Hebrews focuses on what the blood of Jesus achieves, not where it goes. The main thing it does is deliver us from the spiritual powers of evil (Heb 4:14-16) and thereby cleanse our consciences because they can no longer accuse us before God or in our hearts (Heb 9:14).

God Does Not Need Blood

God does not need blood. Why would he want it? He wants to rescue us so we can live our lives for him, as Jesus lived for him.

If God was unable to rescue us from the spiritual powers of evil because we refuse to be rescued, he could just disappear us (unless he wanted to torture us for our unwillingness to be rescued, but that would make him an ugly God). God created the universe and sustains all existence and life by his power, so if he became frustrated with me, he could remove me at any time, simply by stopping sustaining my life and letting me disappear from existence. If I have become so bad that God does not think that I am worthy of existence, he does not need to kill me. He can simply discontinue my existence. He does not need my blood.

On the other hand, the spiritual powers of evil are vicious haters who love destroying life. They like blood because it means death. That is why they demand blood as the ransom price for setting us free from our bondage to them. They are the ones who demanded blood because they assumed that no one would be willing to give it, especially for others. They were surprised because Jesus willingly died on the cross and shed his blood to meet their demand, so we could be set free to become the people of God. When he had risen again and ascended into the presence of God and offered his life to him. Paul explains the nature of Jesus' offering to God in Eph 5:2.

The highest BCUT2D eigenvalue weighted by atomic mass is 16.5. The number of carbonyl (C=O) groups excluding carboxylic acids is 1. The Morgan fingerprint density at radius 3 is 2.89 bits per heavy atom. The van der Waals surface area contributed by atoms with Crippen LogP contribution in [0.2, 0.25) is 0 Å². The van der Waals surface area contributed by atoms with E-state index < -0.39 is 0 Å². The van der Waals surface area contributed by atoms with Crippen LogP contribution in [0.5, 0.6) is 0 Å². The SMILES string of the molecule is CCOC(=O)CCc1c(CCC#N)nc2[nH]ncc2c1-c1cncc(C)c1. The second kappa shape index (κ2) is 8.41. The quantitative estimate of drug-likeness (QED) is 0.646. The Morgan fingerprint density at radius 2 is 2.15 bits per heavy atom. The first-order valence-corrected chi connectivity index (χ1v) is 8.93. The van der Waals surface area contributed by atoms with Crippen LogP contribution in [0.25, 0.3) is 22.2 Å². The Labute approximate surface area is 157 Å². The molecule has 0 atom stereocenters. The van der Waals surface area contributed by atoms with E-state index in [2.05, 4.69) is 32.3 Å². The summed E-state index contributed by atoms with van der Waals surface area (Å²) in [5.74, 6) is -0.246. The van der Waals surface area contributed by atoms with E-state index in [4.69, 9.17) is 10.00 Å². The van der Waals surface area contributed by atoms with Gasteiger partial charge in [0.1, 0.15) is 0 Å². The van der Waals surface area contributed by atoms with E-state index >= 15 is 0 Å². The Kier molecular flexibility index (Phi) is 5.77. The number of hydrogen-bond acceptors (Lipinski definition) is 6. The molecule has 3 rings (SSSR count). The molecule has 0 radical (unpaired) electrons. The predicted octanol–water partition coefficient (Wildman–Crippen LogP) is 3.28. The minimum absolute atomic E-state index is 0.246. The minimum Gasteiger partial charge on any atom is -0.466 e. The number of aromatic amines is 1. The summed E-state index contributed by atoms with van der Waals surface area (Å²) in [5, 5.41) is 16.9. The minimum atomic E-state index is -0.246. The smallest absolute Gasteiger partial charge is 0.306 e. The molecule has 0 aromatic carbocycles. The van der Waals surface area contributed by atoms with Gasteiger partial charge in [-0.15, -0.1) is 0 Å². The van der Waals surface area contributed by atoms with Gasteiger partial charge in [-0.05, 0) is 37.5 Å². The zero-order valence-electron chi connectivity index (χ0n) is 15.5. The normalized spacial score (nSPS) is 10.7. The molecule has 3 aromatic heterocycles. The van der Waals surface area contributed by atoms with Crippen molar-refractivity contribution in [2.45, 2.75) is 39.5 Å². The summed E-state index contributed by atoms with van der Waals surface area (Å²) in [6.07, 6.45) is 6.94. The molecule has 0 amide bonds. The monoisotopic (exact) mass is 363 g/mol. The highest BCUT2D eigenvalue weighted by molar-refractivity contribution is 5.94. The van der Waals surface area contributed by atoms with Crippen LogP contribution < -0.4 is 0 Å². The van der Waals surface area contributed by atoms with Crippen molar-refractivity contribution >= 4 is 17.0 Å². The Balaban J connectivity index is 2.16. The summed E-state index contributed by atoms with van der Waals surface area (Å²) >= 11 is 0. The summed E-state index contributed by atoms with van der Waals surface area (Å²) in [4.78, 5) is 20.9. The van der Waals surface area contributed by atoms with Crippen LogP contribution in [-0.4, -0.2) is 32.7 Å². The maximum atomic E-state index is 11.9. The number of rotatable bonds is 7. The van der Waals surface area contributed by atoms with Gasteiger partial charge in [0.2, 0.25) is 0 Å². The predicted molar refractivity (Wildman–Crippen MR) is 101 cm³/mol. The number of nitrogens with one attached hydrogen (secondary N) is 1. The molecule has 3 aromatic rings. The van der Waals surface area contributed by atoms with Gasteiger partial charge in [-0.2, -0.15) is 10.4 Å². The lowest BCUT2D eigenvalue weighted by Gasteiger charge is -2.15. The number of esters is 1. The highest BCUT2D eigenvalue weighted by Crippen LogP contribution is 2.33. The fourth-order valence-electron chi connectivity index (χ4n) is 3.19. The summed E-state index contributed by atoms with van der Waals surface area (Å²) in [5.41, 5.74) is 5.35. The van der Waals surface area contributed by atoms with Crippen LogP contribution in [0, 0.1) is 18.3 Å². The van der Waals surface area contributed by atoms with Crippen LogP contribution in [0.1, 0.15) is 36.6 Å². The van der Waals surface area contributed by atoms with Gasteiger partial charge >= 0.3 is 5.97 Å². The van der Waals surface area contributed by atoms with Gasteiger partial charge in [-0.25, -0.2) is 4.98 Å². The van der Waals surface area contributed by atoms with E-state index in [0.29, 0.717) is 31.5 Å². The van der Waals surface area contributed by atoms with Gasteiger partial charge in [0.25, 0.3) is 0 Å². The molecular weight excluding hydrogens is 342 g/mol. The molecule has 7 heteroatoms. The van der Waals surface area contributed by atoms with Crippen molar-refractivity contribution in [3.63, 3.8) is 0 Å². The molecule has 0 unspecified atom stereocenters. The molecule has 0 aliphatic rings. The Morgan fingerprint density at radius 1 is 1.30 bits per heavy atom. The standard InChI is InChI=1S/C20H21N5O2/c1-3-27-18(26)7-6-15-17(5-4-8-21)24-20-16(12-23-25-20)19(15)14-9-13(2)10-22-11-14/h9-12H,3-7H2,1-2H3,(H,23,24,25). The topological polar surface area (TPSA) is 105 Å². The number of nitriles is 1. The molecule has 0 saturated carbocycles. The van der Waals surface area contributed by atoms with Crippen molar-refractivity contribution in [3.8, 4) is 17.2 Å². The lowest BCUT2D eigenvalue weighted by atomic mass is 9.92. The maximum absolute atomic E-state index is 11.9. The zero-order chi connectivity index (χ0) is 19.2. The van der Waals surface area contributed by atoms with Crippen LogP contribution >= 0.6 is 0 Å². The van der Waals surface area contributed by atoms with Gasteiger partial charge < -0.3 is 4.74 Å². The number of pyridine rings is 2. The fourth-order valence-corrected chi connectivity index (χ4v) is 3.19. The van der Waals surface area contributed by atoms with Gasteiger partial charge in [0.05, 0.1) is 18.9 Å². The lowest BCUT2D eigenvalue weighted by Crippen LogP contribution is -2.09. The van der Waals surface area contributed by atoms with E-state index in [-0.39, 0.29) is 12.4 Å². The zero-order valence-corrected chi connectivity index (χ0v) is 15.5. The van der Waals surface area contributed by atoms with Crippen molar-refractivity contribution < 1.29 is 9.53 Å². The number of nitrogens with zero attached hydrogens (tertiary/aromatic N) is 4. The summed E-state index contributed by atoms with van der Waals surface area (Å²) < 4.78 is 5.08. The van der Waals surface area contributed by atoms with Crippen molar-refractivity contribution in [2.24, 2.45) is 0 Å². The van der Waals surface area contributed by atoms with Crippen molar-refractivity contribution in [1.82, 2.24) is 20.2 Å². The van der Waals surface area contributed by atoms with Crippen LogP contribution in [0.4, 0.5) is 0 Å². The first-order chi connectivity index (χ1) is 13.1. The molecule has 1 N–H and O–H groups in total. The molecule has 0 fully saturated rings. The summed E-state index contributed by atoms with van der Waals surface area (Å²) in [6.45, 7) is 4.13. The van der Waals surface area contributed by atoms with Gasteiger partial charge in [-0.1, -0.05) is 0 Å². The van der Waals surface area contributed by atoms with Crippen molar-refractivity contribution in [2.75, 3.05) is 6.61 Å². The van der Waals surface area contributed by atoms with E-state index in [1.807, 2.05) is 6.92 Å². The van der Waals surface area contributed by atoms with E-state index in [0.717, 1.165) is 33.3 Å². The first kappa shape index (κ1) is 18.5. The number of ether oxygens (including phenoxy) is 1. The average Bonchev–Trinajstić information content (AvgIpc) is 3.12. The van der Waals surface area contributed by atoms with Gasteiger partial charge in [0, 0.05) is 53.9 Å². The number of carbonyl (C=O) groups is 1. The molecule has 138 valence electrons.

Christ also has loved us and given Himself for us, an offering and a sacrifice to God for a sweet-smelling aroma.
Jesus offered his life of obedient love to God. This was a sweet-smelling aroma, equivalent to the effect of the incense

offered on the golden altar in the tabernacle.

Hebrews Promises

I have gone through Hebrews and identified every verse that promises something that Jesus has done or will do. I put them in a spreadsheet and sorted them into themes. The following table shows the results.


Phrase Promised

Rescued from Sin


purged our sin


taste death for everyone


bring many sons to glory


pay ransom for sin


eternal redemption


redemption of trespasses